• Look Online -- there are so many great places online to talk about Montessori and make connections with other Montessori families. Take advantage of these! Whether it is Instagram, a Facebook page or group {like Montessori 101, the group I help to admin} or some other form of online social media. And, while there, make connections! Don't simply answer questions and leave, take an interest. Share your joys, struggles, ask questions, share inspiration. Chat with people there! Often you will find those people you connect to.
     
  • Take a Class -- many Montessori educators, parents, and bloggers have created Montessori online courses that offer both information about Montessori and connection to others in the community. Try one! {Check out my Courses Here!}
     
  • Start Your Own -- there's nothing stopping you from creating your own Montessori community! Start a local Facebook group, or meetup. Advertise where you can on local forums. Create the space that you are dreaming about being a part of!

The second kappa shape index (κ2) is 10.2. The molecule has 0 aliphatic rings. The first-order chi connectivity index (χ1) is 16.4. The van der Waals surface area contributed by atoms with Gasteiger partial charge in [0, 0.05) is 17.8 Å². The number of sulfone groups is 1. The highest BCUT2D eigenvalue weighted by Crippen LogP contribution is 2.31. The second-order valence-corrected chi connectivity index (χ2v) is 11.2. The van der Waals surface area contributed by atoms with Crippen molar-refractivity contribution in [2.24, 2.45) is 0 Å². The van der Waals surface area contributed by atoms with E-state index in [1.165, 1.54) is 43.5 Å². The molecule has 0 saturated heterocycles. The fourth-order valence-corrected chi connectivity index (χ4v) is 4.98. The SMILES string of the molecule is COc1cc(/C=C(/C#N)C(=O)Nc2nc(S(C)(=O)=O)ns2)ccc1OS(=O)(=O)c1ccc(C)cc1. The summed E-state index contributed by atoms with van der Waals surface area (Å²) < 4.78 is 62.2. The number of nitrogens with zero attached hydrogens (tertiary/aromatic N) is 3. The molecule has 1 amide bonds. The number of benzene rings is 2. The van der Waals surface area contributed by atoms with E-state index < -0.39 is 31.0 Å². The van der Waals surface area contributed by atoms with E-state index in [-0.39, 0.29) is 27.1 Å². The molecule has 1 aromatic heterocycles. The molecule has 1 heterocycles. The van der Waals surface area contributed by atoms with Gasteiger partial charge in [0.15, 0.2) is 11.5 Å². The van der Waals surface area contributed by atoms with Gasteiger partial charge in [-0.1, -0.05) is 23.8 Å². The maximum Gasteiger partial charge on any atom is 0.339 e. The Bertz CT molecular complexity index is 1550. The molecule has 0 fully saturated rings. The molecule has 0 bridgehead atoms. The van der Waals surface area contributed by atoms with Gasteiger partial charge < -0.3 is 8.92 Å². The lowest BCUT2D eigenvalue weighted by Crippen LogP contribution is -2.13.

These are just a few ways to try and find a Montessori community where you feel connected and supported. And, no matter how you find it, enjoy it! Because it's an awesome thing! 


Do you have a Montessori community? How did you find it? 

---

Comments

Popular Posts

The Ultimate Montessori Toy List -- Birth to Five -- UPDATED 2019

When you are interested in Montessori, it can be difficult to know exactly what types of products you should get for your home. Or which types of "Montessori" materials are really worth the price. There are no rules about types of products can use the name Montessori which can add to the confusion. Not to mention, every toy manufacturer slaps the word "educational" on the package for good measure!

2019 UPDATE: This post has been updated to include a variety of brands and new product finds! Just a reminder that no one child will be interested in all of this or needs all of this. These toys are just here to spark ideas and give you a feeling for some Montessori-friendly options available! 


So, with this post, I'm going to try to help with this confusion! Here's a list of Montessori-friendly toys and materials for babies, toddlers and preschoolers.